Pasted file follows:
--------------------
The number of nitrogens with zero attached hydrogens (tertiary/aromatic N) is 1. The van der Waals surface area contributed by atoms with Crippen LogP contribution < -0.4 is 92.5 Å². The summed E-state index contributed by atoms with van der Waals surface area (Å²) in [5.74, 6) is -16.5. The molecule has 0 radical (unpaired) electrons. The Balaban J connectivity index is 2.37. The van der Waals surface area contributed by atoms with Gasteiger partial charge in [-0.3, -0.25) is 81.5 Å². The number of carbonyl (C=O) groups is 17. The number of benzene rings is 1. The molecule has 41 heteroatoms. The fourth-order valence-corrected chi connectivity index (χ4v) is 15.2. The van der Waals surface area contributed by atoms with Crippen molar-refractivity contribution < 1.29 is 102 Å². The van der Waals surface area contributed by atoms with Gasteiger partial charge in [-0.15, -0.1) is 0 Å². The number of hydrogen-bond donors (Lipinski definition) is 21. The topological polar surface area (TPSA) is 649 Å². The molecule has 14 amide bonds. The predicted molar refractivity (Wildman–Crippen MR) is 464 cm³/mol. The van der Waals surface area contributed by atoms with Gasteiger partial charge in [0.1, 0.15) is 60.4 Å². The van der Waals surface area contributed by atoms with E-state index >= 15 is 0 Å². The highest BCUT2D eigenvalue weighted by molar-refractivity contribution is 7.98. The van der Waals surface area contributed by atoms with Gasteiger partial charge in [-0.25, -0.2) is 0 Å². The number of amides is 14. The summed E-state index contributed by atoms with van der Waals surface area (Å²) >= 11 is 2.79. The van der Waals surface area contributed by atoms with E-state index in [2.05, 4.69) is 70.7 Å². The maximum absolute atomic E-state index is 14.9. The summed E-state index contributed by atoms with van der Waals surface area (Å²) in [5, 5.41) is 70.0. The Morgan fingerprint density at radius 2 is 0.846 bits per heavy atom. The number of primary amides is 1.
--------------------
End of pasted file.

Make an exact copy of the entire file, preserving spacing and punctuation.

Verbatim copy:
The number of nitrogens with zero attached hydrogens (tertiary/aromatic N) is 1. The van der Waals surface area contributed by atoms with Crippen LogP contribution < -0.4 is 92.5 Å². The summed E-state index contributed by atoms with van der Waals surface area (Å²) in [5.74, 6) is -16.5. The molecule has 0 radical (unpaired) electrons. The Balaban J connectivity index is 2.37. The van der Waals surface area contributed by atoms with Gasteiger partial charge in [-0.3, -0.25) is 81.5 Å². The number of carbonyl (C=O) groups is 17. The number of benzene rings is 1. The molecule has 41 heteroatoms. The fourth-order valence-corrected chi connectivity index (χ4v) is 15.2. The van der Waals surface area contributed by atoms with Crippen molar-refractivity contribution < 1.29 is 102 Å². The van der Waals surface area contributed by atoms with Gasteiger partial charge in [-0.15, -0.1) is 0 Å². The number of hydrogen-bond donors (Lipinski definition) is 21. The topological polar surface area (TPSA) is 649 Å². The molecule has 14 amide bonds. The predicted molar refractivity (Wildman–Crippen MR) is 464 cm³/mol. The van der Waals surface area contributed by atoms with Gasteiger partial charge in [0.1, 0.15) is 60.4 Å². The van der Waals surface area contributed by atoms with E-state index >= 15 is 0 Å². The highest BCUT2D eigenvalue weighted by molar-refractivity contribution is 7.98. The van der Waals surface area contributed by atoms with Gasteiger partial charge in [-0.25, -0.2) is 0 Å². The number of amides is 14. The summed E-state index contributed by atoms with van der Waals surface area (Å²) >= 11 is 2.79. The van der Waals surface area contributed by atoms with E-state index in [2.05, 4.69) is 70.7 Å². The maximum absolute atomic E-state index is 14.9. The summed E-state index contributed by atoms with van der Waals surface area (Å²) in [5, 5.41) is 70.0. The Morgan fingerprint density at radius 2 is 0.846 bits per heavy atom. The number of primary amides is 1.